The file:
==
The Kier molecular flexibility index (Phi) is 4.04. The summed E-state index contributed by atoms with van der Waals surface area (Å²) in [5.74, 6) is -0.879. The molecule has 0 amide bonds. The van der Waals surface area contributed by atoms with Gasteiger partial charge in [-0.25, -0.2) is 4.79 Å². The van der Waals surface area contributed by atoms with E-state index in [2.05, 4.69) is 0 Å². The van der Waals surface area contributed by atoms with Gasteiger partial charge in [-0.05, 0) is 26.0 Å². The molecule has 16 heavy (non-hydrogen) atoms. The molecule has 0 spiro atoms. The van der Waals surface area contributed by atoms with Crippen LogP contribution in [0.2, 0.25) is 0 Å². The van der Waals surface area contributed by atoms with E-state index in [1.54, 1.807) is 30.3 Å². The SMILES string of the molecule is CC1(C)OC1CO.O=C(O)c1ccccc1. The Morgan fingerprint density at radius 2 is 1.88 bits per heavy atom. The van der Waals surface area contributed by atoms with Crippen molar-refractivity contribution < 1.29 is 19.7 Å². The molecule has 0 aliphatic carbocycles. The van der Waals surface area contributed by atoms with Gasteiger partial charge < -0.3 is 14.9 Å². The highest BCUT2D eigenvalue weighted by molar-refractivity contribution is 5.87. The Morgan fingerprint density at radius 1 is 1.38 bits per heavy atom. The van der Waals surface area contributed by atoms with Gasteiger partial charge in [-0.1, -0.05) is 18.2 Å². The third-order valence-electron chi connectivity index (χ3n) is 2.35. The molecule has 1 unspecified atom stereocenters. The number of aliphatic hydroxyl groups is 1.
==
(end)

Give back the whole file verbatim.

The Kier molecular flexibility index (Phi) is 4.04. The summed E-state index contributed by atoms with van der Waals surface area (Å²) in [5.74, 6) is -0.879. The molecule has 0 amide bonds. The van der Waals surface area contributed by atoms with Gasteiger partial charge in [-0.25, -0.2) is 4.79 Å². The van der Waals surface area contributed by atoms with E-state index in [2.05, 4.69) is 0 Å². The van der Waals surface area contributed by atoms with Gasteiger partial charge in [-0.05, 0) is 26.0 Å². The molecule has 16 heavy (non-hydrogen) atoms. The molecule has 0 spiro atoms. The van der Waals surface area contributed by atoms with Crippen LogP contribution in [0.2, 0.25) is 0 Å². The van der Waals surface area contributed by atoms with E-state index in [1.54, 1.807) is 30.3 Å². The SMILES string of the molecule is CC1(C)OC1CO.O=C(O)c1ccccc1. The Morgan fingerprint density at radius 2 is 1.88 bits per heavy atom. The van der Waals surface area contributed by atoms with Crippen molar-refractivity contribution < 1.29 is 19.7 Å². The molecule has 0 aliphatic carbocycles. The van der Waals surface area contributed by atoms with Gasteiger partial charge < -0.3 is 14.9 Å². The highest BCUT2D eigenvalue weighted by molar-refractivity contribution is 5.87. The Morgan fingerprint density at radius 1 is 1.38 bits per heavy atom. The van der Waals surface area contributed by atoms with Gasteiger partial charge in [-0.1, -0.05) is 18.2 Å². The third-order valence-electron chi connectivity index (χ3n) is 2.35. The molecule has 1 unspecified atom stereocenters. The number of aliphatic hydroxyl groups is 1.